By Ronald Delegge
Debt ceilings have done little to curb the U.S. government's escalating debt load and if you thought overspending was a serious problem before, welcome to the next cycle.
That's because U.S. politicians just approved a bill that suspends the government's borrowing limit until March 16, 2015. That means no more last minute showdowns about a debt ceiling (until next year). It also means the government can theoretically spend however much it deems fit.
Outstanding public debt is currently at $17.21 trillion, according to the U.S. Treasury's daily statement. (See table below)
For now, the U.S. Treasury market (NYSEARCA:TLT) has shrugged off concerns about mounting debt and the risk of a future credit event.
The yield on 10-year Treasuries (ChicagoOptions:^TNX) has calmly declined almost 9% since the start of the year and yields are hovering around 2.75%. Likewise, the yield on 30-year Treasuries (ChicagoOptions:^TYX) has quietly moved lower around 6% toward a yield of 3.72%.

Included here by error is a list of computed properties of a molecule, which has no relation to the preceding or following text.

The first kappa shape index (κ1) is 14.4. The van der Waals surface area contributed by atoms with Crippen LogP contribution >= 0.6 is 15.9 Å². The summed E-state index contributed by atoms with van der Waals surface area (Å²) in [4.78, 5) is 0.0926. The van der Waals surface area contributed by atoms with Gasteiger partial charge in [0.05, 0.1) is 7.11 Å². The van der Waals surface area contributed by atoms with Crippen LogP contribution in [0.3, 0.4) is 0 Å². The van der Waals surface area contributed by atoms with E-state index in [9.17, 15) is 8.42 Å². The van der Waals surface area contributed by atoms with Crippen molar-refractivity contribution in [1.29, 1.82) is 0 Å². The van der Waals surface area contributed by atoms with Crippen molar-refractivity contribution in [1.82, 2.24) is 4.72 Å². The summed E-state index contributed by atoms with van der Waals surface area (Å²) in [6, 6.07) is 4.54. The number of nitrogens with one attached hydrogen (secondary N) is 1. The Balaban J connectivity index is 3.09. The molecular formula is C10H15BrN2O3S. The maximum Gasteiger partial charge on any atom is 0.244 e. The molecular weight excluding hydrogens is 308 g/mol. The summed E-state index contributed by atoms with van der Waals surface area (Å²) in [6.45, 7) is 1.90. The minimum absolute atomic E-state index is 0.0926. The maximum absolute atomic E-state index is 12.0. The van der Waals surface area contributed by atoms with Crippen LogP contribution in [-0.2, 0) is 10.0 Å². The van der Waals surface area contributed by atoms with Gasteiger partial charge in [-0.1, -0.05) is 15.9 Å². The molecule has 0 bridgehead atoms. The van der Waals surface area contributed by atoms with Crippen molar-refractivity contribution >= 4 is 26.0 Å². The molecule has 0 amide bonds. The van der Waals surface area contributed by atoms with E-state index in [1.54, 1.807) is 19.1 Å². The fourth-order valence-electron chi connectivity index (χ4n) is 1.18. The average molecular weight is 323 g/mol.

Treasury ETFs that leverage daily performance to government bonds with durations longer than 20 years like the Direxion Daily 20+ Yr Treasury Bull 3x Shares (NYSEARCA:TMF) and the ProShares Ultra 20+ Yr Treasury ETF (NYSEARCA:UBT) have scored year-to-date gains between 9% to 13%.
With emerging markets like China, Brazil, and Turkey in a tailspin, U.S. Treasuries have been a temporary beneficiary of money flows.
Now that the debt ceiling has been removed, will it ever be reinstated? From a fiscal perspective, it probably doesn't matter. Even with a statuary debt limit in place, spendthrift politicos always found a loophole, which allowed them to borrow and spend at will.
Since 1993 alone, the U.S. debt limit was "temporarily" raised no less than 18 times, which increased total debt by more than $13 trillion.
The velocity of the U.S. debt outstanding over shorter time periods is especially alarming. Since 2007, total federal debt has almost doubled from just under $9 trillion.
Disclosure: No positions